Happy Chuseok!

September 13, 2008 at 6:33 am (Uncategorized)

This weekend we find ourselves in the midst of one of the biggest holidays on the Korean calendar.  Chuseok (http://en.wikipedia.org/wiki/Chuseok) is essentially the Korean version of Thanksgiving, minus the turkey, mashed potatoes, stuffing, cranberry sauce (oh, how I miss you) and most certainly football 😦  Because much of Korean culture follows the lunar calendar, the actual date of Chuseok changes each year.  It is held on the 15th day of the 8th month of the lunar calendar, which happens to be this weekend.  We got gypped this year – Chuseok itself falls on Sunday, so Korean tradition says that we get the day before and day after off from work.  Wow, we get Saturday off of work?!?  Thanks!  On other years, if Chuseok falls on a Thursday, for example, they’d get the Wednesday and Friday off, plus the weekend.  This is normally a five day holiday, but not so this year.  I’m not going to complain though – we get an extra day off work! 

Instead of giving thanks for a big stuffed bird, Chuseok is where Koreans pay their respects to family members who have passed away, as well as spending time with older relatives.  Tending to familial tombs is incredibly important here, and many families mow the lawns, plant flowers and keep the grave site impeccable on a weekly basis.  I have often had kids tell me that they’re “visiting grandma’s house” on the weekend, which I took to mean that they were, well, visiting grandma’s house.  It turns out that it actually means that they are visiting grandma’s tomb.  Death is not not viewed in the morbid way that we Westerners are used to, and kids learn from an early age that it is important to pay respect those that have passed away without any kind of fear or aversion. 

So although this holiday is a celebration of the fall harvest, it’s also an incredibly important occasion for Korean families.  It would be considered extremely rude not to visit one’s elder aunts, uncles, grandparents, cousins, etc. during the weekend, so for most Koreans much of the next three days is spent travelling throughout the country.  We have been told that Seoul itself is an absolute ghost town this weekend, but trying to get in or out of the city is a nightmare.  I read today that a trip from one side of the country to the other, which would normally take maybe 6 or 7 hours, could take anywhere from 12 to 20 hours this weekend!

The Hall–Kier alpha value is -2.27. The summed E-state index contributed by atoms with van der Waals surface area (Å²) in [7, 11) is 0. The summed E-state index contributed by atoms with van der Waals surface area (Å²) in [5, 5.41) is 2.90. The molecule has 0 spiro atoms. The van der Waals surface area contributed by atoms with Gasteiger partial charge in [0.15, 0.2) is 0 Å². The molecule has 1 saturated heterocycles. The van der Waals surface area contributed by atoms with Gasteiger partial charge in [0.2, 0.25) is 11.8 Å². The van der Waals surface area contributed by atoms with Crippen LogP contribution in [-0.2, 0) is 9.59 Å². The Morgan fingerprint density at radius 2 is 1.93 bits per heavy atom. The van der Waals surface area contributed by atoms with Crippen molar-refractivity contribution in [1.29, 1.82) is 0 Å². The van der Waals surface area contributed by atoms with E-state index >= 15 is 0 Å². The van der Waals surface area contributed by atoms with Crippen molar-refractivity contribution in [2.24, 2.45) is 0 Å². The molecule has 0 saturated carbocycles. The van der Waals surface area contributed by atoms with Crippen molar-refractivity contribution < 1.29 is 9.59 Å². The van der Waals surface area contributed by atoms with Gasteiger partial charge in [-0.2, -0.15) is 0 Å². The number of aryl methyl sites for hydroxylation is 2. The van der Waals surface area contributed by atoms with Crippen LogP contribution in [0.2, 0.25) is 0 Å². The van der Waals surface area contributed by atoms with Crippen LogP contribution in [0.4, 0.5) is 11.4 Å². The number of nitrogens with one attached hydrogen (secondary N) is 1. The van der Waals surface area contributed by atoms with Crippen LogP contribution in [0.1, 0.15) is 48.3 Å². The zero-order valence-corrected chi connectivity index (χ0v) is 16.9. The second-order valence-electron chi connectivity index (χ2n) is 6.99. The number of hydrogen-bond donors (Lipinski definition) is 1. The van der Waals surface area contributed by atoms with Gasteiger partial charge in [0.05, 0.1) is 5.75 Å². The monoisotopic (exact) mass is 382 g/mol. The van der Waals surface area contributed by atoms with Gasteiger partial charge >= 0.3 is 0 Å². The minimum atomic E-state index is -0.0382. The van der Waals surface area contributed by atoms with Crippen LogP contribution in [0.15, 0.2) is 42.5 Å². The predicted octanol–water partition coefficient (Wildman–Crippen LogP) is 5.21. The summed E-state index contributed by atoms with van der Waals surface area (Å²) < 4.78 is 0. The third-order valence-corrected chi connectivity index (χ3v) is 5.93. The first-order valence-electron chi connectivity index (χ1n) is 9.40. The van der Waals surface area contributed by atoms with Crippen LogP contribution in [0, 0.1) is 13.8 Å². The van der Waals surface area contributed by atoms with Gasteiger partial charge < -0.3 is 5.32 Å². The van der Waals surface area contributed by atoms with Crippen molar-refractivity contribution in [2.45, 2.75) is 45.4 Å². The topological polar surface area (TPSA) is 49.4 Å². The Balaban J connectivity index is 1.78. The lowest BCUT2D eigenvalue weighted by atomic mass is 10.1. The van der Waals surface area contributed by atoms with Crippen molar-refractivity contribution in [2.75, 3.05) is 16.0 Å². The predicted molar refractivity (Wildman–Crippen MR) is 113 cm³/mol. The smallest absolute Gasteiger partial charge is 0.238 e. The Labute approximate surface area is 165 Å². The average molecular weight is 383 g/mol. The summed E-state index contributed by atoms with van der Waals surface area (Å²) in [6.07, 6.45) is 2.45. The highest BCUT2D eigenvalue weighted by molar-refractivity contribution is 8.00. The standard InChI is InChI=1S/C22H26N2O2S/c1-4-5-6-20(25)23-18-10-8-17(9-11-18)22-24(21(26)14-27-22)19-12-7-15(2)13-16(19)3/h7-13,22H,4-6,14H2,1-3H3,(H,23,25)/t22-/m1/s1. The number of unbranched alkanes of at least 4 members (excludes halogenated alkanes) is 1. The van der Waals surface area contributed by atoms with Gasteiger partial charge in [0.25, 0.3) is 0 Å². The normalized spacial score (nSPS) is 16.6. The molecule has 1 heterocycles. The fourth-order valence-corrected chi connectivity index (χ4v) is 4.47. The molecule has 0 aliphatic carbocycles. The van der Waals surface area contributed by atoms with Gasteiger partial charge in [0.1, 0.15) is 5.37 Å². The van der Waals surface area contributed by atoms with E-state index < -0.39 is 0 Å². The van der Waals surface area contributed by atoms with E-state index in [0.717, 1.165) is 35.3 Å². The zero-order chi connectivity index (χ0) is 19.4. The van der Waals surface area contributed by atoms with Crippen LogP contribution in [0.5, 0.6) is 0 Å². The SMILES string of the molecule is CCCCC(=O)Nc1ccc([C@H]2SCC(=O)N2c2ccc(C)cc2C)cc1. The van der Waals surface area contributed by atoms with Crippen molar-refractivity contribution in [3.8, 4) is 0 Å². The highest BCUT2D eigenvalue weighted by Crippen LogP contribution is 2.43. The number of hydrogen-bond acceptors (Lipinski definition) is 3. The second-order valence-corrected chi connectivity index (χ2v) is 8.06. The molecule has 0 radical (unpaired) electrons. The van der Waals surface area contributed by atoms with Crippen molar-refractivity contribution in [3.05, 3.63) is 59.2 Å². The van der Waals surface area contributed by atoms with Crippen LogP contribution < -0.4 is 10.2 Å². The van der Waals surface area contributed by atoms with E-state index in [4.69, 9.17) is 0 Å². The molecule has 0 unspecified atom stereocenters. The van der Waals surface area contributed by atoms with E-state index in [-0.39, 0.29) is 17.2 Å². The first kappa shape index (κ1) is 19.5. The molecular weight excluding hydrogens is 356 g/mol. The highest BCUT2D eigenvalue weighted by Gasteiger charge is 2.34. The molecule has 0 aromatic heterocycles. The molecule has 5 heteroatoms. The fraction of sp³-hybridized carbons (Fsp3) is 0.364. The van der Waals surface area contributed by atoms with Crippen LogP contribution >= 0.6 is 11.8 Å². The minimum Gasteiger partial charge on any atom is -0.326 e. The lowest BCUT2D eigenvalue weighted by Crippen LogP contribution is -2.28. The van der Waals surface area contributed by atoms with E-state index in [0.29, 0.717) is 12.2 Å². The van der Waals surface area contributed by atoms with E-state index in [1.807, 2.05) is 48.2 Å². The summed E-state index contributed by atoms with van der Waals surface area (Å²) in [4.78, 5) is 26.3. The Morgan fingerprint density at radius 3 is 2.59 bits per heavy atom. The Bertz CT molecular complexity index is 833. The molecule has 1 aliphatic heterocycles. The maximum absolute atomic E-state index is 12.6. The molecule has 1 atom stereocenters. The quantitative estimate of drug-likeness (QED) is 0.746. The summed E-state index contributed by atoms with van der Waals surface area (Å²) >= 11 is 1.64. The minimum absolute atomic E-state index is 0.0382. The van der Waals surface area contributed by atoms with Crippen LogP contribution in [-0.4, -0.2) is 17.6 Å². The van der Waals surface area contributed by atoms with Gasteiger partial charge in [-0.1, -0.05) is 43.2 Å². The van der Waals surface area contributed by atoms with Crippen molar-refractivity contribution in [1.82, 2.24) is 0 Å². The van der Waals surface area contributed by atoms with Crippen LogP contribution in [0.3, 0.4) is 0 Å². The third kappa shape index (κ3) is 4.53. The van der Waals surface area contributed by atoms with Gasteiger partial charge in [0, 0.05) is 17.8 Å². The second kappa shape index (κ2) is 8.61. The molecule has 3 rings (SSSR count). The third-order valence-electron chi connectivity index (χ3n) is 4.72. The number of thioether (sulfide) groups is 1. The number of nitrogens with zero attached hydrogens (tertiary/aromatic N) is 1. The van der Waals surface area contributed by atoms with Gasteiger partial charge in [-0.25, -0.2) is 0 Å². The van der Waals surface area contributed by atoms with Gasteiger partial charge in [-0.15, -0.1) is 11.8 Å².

Most businesses are not open tomorrow (similar to Christmas Day), so we’re planning on taking it easy this weekend and relaxing.  It’s still ridiculously hot, so although we really want to go out and do some sight-seeing it’s still not feasible for us thin-skinned Canadians.  One of our meet up groups has planned a tour of the Han River this evening, so we’re looking forward to that.  We’ll be taking videos and pictures, but as we still can’t upload them onto our home computer.  The software we have is in Korean, so we really have no idea what we’re doing. 

Friday was a really great day at Kid’s Club.  Everyone came in dressed in traditional Korean robes called Hanbok – beautiful, brightly coloured silk gowns with embroidery and beading (http://en.wikipedia.org/wiki/Hanbok).  It was so cute to see all of our little 4, 5 and 6 year olds in these amazing outfits!  The Korean teachers also wore their Hanboks, which were quite a sight to see.  I definitely want to buy one before we come home next summer, but they are apparently quite expensive, considering the fabric and the detailing. 

The day started off with the kids learning how to make a traditional Chuseok snack called songpyeon (http://en.wikipedia.org/wiki/Songpyeon).  The teachers handed out big chunks of glutinous rice paste, which looked an awful lot like Play Doh, and the kids moulded into half moon shapes and filled with raisins, chestnuts and bean paste.  The songpyeon are then steamed in a huge cauldron over pine needles, which smelled amazing.  While the process of making songpyeon was pretty cool, the final product was not exactly as tasty as it looked.  Glutinous rice tastes an awful lot like plain oatmeal – extremely bland and chewy – and the raisins and nuts inside didn’t really help the consistency much.  Oh well, it was a great experience to watch, and the kids had a fantastic time playing with their food. 

Next the kiddies spent time playing traditional Chuseok games – one was a version of hopscotch, which proved a little difficult to play, considering the length of the Hanbok robes.  Another involved tossing a wooden stick into a pot, and the last one was called jegichagi which was very smiliar to playing hackey sack.  The kids had an absolute blast playing all of these games, and we took some great videos and pictures during the morning.  If we could only figure out how to upload them to the computer we’d be able to share them on the blog…..we’ll keep trying.  The other part of the morning was spent learning how to bow properly, which is very important when wearing a Hanbok.  Again, the little ones looked so ridiculously cute as I taped them slowly lowering themselves to their knees and bowing in front of me.   Hopefully the videos will be up soon.  Keep your fingers crossed.






1 Comment

  1. Freaky Deaky Lesley said,

    Wow, that sounds pretty flippin’ awesome. I would like you to mail me a Hanbok please. Right now. Thank you kindly.

    I’ll get an international calling card soon Lisa! I’m just slow. You’re in my thoughts and I miss you.


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